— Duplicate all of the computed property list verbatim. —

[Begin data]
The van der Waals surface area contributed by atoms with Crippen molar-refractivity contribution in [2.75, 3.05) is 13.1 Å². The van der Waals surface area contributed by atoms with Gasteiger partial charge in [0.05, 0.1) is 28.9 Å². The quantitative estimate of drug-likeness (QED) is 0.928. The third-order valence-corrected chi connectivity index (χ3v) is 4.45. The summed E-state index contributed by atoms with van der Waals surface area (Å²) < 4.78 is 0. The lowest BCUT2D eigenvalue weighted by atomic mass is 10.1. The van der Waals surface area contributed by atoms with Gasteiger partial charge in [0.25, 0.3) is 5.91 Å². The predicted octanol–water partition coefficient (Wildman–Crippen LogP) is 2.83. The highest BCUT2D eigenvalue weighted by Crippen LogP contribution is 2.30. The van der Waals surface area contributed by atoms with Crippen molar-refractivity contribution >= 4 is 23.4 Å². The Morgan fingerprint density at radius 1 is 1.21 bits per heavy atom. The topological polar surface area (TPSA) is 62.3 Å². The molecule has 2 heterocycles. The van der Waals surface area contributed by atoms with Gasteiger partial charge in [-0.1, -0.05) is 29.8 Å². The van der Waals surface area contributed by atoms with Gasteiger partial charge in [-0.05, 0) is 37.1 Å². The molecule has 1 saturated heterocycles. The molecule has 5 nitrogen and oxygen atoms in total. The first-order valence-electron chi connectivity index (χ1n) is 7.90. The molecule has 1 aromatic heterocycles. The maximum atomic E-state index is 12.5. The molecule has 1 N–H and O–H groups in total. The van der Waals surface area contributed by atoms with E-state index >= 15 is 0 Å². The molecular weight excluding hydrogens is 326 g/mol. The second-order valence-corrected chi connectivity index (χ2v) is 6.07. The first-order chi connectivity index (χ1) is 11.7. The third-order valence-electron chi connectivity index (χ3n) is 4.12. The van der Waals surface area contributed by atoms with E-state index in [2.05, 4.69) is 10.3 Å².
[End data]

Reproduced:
The van der Waals surface area contributed by atoms with Crippen molar-refractivity contribution in [2.75, 3.05) is 13.1 Å². The van der Waals surface area contributed by atoms with Gasteiger partial charge in [0.05, 0.1) is 28.9 Å². The quantitative estimate of drug-likeness (QED) is 0.928. The third-order valence-corrected chi connectivity index (χ3v) is 4.45. The summed E-state index contributed by atoms with van der Waals surface area (Å²) < 4.78 is 0. The lowest BCUT2D eigenvalue weighted by atomic mass is 10.1. The van der Waals surface area contributed by atoms with Gasteiger partial charge in [0.25, 0.3) is 5.91 Å². The predicted octanol–water partition coefficient (Wildman–Crippen LogP) is 2.83. The highest BCUT2D eigenvalue weighted by Crippen LogP contribution is 2.30. The van der Waals surface area contributed by atoms with Crippen molar-refractivity contribution >= 4 is 23.4 Å². The Morgan fingerprint density at radius 1 is 1.21 bits per heavy atom. The topological polar surface area (TPSA) is 62.3 Å². The molecule has 2 heterocycles. The van der Waals surface area contributed by atoms with Gasteiger partial charge in [-0.1, -0.05) is 29.8 Å². The van der Waals surface area contributed by atoms with Gasteiger partial charge in [-0.05, 0) is 37.1 Å². The molecule has 1 saturated heterocycles. The molecule has 5 nitrogen and oxygen atoms in total. The first-order valence-electron chi connectivity index (χ1n) is 7.90. The molecule has 1 aromatic heterocycles. The maximum atomic E-state index is 12.5. The molecule has 1 N–H and O–H groups in total. The van der Waals surface area contributed by atoms with E-state index >= 15 is 0 Å². The molecular weight excluding hydrogens is 326 g/mol. The second-order valence-corrected chi connectivity index (χ2v) is 6.07. The first-order chi connectivity index (χ1) is 11.7. The third-order valence-electron chi connectivity index (χ3n) is 4.12. The van der Waals surface area contributed by atoms with E-state index in [2.05, 4.69) is 10.3 Å².